I guess I had a lot to say with that one. I wanted to put an anglo, or an anglo-looking woman in a Southwest landscape. She's a friend who...just say she's dissatisfied--with herself, with the landscape, the place. I put her with her soldiers, her ten little white men. She's naked, offering you everything. She's aggressive. The rabbit next to her is timid. He's in the environment. She's a beautiful shell, easily obtained and empty. The hearts--they promise true love, what she thinks she wants. The piece is a hinged triptych, like an altar piece. She stands on top of the hill, blocking the environment, the beauty, offering something very unimportant. She's like the beautiful people who come here, thinking the landscape is so beautiful, and then they put a house on top of the hill and ruin the landscape.

All the images in your work seem to have very particular meanings. What are the chrome balls you've added to some of your stone sculptures?
I did that first in Woman with Necklace. First of all, I like the contrast between marble and chrome. People hated them, so I carved planes and clouds into the surface of her dress. She's till a Navajo woman, but she's controlled by her new environment. No matter where you are, you see planes in the air. The chrome balls are technology, but they are beautiful forms, too.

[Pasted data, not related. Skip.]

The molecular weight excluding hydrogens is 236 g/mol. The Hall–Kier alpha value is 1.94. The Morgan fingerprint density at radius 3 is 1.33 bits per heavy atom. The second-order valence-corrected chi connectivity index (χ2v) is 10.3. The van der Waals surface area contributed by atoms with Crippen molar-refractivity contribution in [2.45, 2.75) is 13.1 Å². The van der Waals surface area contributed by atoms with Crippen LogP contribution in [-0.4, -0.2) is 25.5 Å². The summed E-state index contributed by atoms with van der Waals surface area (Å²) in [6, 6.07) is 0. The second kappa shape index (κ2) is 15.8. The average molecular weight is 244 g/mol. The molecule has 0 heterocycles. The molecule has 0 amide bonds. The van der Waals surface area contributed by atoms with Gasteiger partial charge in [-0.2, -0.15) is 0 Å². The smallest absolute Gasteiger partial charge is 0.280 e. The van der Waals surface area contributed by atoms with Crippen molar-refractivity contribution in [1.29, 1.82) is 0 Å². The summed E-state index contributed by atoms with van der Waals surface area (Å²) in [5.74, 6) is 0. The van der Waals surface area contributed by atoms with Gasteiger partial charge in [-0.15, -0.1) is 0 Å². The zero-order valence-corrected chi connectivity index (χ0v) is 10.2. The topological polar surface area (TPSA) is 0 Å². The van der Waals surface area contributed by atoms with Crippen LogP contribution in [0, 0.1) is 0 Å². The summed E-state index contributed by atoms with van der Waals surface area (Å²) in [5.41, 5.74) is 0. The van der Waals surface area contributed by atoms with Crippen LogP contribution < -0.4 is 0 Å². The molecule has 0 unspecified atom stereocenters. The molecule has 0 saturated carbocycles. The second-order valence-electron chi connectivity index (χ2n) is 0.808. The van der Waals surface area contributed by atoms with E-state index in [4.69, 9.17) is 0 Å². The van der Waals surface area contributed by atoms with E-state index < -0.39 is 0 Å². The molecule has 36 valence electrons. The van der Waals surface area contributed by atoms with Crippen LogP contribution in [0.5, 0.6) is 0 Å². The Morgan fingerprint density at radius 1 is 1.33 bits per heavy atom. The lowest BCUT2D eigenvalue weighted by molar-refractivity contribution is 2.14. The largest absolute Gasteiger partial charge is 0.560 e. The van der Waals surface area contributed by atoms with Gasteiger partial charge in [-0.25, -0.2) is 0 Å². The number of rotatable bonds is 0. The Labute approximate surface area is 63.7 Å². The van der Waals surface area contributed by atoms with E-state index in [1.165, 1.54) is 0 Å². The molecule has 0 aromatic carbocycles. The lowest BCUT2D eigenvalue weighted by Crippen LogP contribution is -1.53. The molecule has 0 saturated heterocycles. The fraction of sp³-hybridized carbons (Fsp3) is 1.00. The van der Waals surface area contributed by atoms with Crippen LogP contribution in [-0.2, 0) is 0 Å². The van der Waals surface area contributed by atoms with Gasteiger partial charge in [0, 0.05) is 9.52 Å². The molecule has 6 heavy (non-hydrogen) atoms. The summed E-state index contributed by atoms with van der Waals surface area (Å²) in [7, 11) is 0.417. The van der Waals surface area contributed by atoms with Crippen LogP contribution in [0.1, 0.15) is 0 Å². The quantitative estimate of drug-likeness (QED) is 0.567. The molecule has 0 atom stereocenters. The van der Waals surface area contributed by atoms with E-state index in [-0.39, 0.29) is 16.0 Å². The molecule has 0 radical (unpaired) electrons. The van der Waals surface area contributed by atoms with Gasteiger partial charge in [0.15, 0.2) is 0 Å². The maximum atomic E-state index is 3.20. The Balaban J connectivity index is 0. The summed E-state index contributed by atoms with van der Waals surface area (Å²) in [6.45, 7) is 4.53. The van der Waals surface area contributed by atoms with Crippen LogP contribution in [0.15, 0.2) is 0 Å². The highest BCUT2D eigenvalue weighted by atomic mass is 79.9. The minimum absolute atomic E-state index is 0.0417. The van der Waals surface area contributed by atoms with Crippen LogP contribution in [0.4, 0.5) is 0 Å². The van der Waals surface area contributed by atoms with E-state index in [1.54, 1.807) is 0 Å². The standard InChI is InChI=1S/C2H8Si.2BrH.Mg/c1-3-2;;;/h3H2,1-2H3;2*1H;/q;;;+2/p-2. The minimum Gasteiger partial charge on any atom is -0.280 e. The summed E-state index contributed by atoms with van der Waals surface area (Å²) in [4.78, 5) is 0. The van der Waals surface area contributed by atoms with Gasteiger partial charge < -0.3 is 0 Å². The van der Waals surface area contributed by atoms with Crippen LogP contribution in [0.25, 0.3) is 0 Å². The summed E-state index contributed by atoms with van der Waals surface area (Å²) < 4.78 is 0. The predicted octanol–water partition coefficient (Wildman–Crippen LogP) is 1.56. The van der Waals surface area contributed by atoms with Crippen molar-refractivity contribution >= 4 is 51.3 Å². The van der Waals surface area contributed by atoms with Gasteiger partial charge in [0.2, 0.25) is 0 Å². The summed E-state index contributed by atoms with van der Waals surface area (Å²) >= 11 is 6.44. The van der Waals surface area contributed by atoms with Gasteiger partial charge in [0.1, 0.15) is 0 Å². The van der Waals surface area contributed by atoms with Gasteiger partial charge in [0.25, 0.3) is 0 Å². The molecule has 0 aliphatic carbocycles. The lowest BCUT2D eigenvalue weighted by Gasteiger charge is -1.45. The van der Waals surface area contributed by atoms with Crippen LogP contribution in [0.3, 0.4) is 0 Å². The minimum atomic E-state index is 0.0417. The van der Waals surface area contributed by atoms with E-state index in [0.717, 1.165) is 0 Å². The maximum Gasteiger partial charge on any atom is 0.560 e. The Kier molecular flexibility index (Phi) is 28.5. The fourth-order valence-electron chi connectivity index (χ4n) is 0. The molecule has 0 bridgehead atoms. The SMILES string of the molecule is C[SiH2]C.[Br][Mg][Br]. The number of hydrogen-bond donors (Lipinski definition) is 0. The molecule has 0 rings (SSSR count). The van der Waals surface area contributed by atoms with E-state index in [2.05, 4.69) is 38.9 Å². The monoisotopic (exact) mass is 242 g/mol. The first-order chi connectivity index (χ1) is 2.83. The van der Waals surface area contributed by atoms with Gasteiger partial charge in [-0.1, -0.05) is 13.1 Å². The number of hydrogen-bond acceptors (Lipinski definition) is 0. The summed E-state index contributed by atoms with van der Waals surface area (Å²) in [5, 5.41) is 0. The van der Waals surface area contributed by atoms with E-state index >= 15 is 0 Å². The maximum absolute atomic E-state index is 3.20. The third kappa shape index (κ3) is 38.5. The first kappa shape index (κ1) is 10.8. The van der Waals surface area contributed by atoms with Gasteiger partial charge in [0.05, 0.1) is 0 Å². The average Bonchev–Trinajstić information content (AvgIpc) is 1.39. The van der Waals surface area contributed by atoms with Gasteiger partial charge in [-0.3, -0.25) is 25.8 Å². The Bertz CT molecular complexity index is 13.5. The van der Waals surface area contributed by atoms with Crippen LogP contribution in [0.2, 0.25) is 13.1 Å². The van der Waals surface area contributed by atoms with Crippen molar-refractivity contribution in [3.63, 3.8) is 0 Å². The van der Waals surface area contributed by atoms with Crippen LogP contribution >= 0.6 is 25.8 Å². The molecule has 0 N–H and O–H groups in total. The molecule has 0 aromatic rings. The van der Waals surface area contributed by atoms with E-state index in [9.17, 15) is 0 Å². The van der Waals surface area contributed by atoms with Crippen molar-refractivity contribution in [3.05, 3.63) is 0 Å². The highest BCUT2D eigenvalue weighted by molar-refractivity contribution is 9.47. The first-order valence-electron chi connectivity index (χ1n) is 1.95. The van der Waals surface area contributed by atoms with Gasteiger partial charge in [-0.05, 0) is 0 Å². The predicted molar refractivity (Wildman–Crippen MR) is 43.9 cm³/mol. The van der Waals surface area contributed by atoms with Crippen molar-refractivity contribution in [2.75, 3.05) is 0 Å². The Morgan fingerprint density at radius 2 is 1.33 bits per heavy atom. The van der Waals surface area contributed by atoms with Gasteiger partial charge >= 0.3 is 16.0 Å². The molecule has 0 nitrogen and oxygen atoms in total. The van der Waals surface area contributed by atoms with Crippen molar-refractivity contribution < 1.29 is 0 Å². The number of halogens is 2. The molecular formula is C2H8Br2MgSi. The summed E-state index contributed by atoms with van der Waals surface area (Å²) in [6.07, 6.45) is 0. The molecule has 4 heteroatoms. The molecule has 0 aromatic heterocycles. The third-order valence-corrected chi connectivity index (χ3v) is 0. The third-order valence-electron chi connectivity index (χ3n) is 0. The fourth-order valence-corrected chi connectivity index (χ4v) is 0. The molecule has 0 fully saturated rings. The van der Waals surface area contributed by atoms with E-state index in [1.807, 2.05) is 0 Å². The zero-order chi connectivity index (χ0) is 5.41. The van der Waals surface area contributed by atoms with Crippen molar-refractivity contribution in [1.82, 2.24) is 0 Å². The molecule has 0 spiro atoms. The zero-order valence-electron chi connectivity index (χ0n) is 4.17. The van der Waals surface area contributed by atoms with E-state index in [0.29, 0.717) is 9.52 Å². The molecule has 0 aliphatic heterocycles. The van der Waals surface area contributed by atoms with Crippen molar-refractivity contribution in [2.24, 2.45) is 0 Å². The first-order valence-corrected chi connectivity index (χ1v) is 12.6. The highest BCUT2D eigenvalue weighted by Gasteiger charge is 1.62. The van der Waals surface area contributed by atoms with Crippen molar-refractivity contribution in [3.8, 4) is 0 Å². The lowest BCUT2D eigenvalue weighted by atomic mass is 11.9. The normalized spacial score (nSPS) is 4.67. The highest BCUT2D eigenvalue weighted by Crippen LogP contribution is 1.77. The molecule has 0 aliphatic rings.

Sometimes your symbolism is pointed, but your forms are almost always very lush, beautiful. Some of the women, especially, are reminiscent of Lachaise.
I've always admired him. His forms are so simple, yet so difficult to do. They're earth forms, the simple forms. It's what I want. Doing sculpture, especially Native American sculpture, it's so easy to rely on the decorativeness and forget the forms.

And what about the pieces that appear to be nothing but form, the donut-shaped sculptures?
I think of them as Zen forms, and I don't know how any of this we've been talking about relates to them. They don't need my signature. What's the old thing--artists are afraid of their death? These pieces aren't like that. They're not related to immortality, to ego. They don't need me. They're themselves. They are mine, but they're anonymous, too. I'd like to just bury them, and hope that someday someone would dig them up and wonder about them. I like them, I guess, because they're instinctual.